Moderator: Martin Kane, MS, CRE, Managing Data Scientist, Statistical and Data Sciences Practice, Exponent
10:30 Coffee Break in the Exhibit Hall with Poster Viewing (Edison D)
11:10 FEATURED PRESENTATION: Strategic Bioassay Design, Beginning with the End in Mind
Thomas Little, PhD, President and CEO, Bioassay Sciences, Thomas A. Little
The presentation covers the design and validation of a bioassay. It demonstrates how plate layout, dose selection, outlier identification and removal, curve weighting, replicate strategy, curve fitting method, systems suitability and validity criteria
all impact the invalid and OOS rate of the assay. A design of experiments approach to method robustness is presented. Establishing a design space for a bioassay, designing the validation protocols and acceptance criteria justification are presented.
11:40 Assessing Bioassay Validation Acceptance Criteria in Relation to Study Design
Keith M. Bower, Principal CMC Statistician, Process Sciences, Seattle Genetics
Limited guidance is provided in regulatory documents for bioassay validation acceptance criteria (AC). This presentation illustrates (i) the interrelationship between intermediate precision (IP) and the coefficient of determination, and (ii) how to assess
the likelihood of meeting proposed AC for a given study design. The use of a statistical performance assessment, relating IP to other AC is illustrated.
12:10 pm Using Critical Fold Difference to Ensure Assays Meet Proper Standards of Reliability
Nancy Sajjadi, M.Sc., Independent Quality Consultant
12:40 Sponsored Presentation (Opportunity Available)
1:10 Luncheon Presentation (Sponsorship Opportunity Available) or Enjoy Lunch on Your Own
1:40 Dessert and Coffee Break in the Exhibit Hall with Poster Viewing (Edison D)
2:20 Chairperson’s Remarks
Martin Kane, MS, CRE, Managing Data Scientist, Statistical and Data Sciences Practice, Exponent
2:25 Strategies for a Successful Bioassay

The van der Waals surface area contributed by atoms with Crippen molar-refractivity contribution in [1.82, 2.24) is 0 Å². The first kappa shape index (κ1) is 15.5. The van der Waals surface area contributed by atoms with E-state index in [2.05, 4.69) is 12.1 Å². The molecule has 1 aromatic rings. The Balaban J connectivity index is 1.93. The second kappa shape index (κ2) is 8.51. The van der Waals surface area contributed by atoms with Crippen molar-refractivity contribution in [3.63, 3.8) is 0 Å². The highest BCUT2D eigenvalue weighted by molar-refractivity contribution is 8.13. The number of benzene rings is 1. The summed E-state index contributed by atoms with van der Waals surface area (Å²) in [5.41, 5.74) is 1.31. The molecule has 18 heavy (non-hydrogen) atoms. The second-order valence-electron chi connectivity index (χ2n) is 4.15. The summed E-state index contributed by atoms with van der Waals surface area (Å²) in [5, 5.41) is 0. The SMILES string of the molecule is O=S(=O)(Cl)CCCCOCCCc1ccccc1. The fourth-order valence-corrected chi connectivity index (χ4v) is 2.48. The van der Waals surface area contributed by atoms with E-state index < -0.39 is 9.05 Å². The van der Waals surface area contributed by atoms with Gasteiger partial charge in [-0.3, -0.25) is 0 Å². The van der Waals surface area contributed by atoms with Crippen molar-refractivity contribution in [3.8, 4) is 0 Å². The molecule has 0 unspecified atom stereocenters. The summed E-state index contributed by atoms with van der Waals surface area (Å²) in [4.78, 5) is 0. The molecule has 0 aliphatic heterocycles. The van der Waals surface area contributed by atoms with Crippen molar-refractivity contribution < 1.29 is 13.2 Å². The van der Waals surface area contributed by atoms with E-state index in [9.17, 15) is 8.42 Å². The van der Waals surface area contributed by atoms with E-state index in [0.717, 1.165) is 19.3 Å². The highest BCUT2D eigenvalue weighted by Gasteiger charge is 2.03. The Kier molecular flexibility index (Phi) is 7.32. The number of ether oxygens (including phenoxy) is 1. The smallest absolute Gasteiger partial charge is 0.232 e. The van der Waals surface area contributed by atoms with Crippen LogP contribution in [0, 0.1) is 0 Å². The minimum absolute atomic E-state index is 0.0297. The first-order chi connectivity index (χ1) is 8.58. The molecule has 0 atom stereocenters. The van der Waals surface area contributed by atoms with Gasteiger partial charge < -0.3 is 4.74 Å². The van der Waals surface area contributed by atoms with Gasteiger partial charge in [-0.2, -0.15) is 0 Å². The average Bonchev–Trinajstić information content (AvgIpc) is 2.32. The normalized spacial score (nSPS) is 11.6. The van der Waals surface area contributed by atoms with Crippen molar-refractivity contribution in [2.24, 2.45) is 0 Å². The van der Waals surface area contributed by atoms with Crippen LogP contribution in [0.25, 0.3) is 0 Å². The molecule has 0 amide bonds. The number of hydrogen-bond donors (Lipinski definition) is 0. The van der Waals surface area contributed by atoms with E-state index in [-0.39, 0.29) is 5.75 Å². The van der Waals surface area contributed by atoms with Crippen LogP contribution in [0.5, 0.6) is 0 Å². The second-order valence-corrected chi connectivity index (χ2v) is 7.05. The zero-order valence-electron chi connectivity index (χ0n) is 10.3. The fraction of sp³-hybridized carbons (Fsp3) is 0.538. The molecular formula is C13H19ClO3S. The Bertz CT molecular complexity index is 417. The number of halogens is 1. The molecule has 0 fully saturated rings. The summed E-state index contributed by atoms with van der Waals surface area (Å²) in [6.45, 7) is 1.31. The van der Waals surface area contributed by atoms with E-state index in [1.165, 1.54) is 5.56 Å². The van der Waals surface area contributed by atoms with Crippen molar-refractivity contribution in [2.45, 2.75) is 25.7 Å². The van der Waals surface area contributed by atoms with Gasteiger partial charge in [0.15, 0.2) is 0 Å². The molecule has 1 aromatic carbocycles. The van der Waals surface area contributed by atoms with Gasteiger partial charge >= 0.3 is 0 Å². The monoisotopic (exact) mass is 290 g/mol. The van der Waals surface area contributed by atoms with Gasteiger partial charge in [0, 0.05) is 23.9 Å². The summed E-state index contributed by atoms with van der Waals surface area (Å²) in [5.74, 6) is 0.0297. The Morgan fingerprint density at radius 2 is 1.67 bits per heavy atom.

Stephen Hartman, PhD, Principal Scientist, AbbVie
Bioassays are a critical component of the development and testing strategy of biologic therapies. They are amongst the most challenging test methods to develop, implement, and maintain. The inherent variability of living cells, combined with complicated
multi-step procedures, biologically active reagents, long incubation times, diverse readouts and instruments, and complex data analysis come together to make bioassay development extremely challenging. Furthermore, modern biotherapeutics are ever
adopting new formats, modalities, novel mechanisms of action, and sometimes multiple mechanisms of action. As these therapies become more structurally and functionally diverse and complex, so do the bioassays needed to enable their development
and release. This presentation will provide an overview of strategies, considerations, and recommendations for developing bioassays that are accurate, precise, robust, MoA-reflective, “QC-friendly,” and phase-appropriate. We will also
discuss common pitfalls and oversights and how to avoid/prevent them.
2:55 Straight to Automation! The Benefits of Early Implementation in Bioassay Development and Optimization
Robyn Beckwith, PhD, Technical Development Scientist, Analytical
Development and Quality Control, Genentech
Bioanalytical testing environments routinely face constraints due to sample throughput, procedural variability, required hands-on time, cost and repetitive strain on analysts. Automation of discrete assay steps or entire end-to-end workflows can potentially
alleviate these issues, but practical implementation can be challenging given the inherent complexity of biological assay systems. Strategies for successful development and application of automation for biological assays will be explored, including
fit for purpose approaches to implementing new technologies.
3:25 Bioassay Development and Automation Strategies for Antibody-Drug Conjugates
Bharathi Govindarajan, Ph.D., Senior Scientist, CMC Bioanalytical development, Immunogen, Inc.
3:55 Close of Optimizing Bioassays for Biologics